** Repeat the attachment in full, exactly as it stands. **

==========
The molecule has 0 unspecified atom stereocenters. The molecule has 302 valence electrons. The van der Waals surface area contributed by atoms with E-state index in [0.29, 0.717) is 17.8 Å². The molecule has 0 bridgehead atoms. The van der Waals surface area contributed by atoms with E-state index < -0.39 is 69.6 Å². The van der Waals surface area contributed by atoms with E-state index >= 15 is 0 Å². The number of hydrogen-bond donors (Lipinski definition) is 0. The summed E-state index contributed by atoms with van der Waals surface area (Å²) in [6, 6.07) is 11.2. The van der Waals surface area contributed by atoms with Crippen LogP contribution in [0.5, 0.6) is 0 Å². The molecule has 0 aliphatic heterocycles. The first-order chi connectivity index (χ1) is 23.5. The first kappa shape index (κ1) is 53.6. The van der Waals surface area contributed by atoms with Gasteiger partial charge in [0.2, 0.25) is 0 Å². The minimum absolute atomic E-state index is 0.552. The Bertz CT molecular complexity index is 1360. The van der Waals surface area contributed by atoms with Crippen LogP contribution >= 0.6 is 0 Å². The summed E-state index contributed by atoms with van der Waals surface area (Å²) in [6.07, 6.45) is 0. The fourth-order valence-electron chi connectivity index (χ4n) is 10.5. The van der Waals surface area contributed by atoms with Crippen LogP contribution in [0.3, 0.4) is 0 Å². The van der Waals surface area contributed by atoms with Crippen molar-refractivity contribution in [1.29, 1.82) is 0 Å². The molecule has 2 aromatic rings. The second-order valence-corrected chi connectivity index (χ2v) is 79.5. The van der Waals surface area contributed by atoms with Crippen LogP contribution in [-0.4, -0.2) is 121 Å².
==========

The molecule has 0 unspecified atom stereocenters. The molecule has 302 valence electrons. The van der Waals surface area contributed by atoms with E-state index in [0.29, 0.717) is 17.8 Å². The molecule has 0 bridgehead atoms. The van der Waals surface area contributed by atoms with E-state index < -0.39 is 69.6 Å². The van der Waals surface area contributed by atoms with E-state index >= 15 is 0 Å². The number of hydrogen-bond donors (Lipinski definition) is 0. The summed E-state index contributed by atoms with van der Waals surface area (Å²) in [6, 6.07) is 11.2. The van der Waals surface area contributed by atoms with Crippen LogP contribution in [0.5, 0.6) is 0 Å². The molecule has 0 aliphatic heterocycles. The first-order chi connectivity index (χ1) is 23.5. The first kappa shape index (κ1) is 53.6. The van der Waals surface area contributed by atoms with Gasteiger partial charge in [0.2, 0.25) is 0 Å². The minimum absolute atomic E-state index is 0.552. The Bertz CT molecular complexity index is 1360. The van der Waals surface area contributed by atoms with Crippen LogP contribution >= 0.6 is 0 Å². The summed E-state index contributed by atoms with van der Waals surface area (Å²) in [6.07, 6.45) is 0. The fourth-order valence-electron chi connectivity index (χ4n) is 10.5. The van der Waals surface area contributed by atoms with Crippen LogP contribution in [0.3, 0.4) is 0 Å². The van der Waals surface area contributed by atoms with Crippen molar-refractivity contribution in [1.29, 1.82) is 0 Å². The molecule has 2 aromatic rings. The second-order valence-corrected chi connectivity index (χ2v) is 79.5. The van der Waals surface area contributed by atoms with Crippen LogP contribution in [-0.4, -0.2) is 121 Å².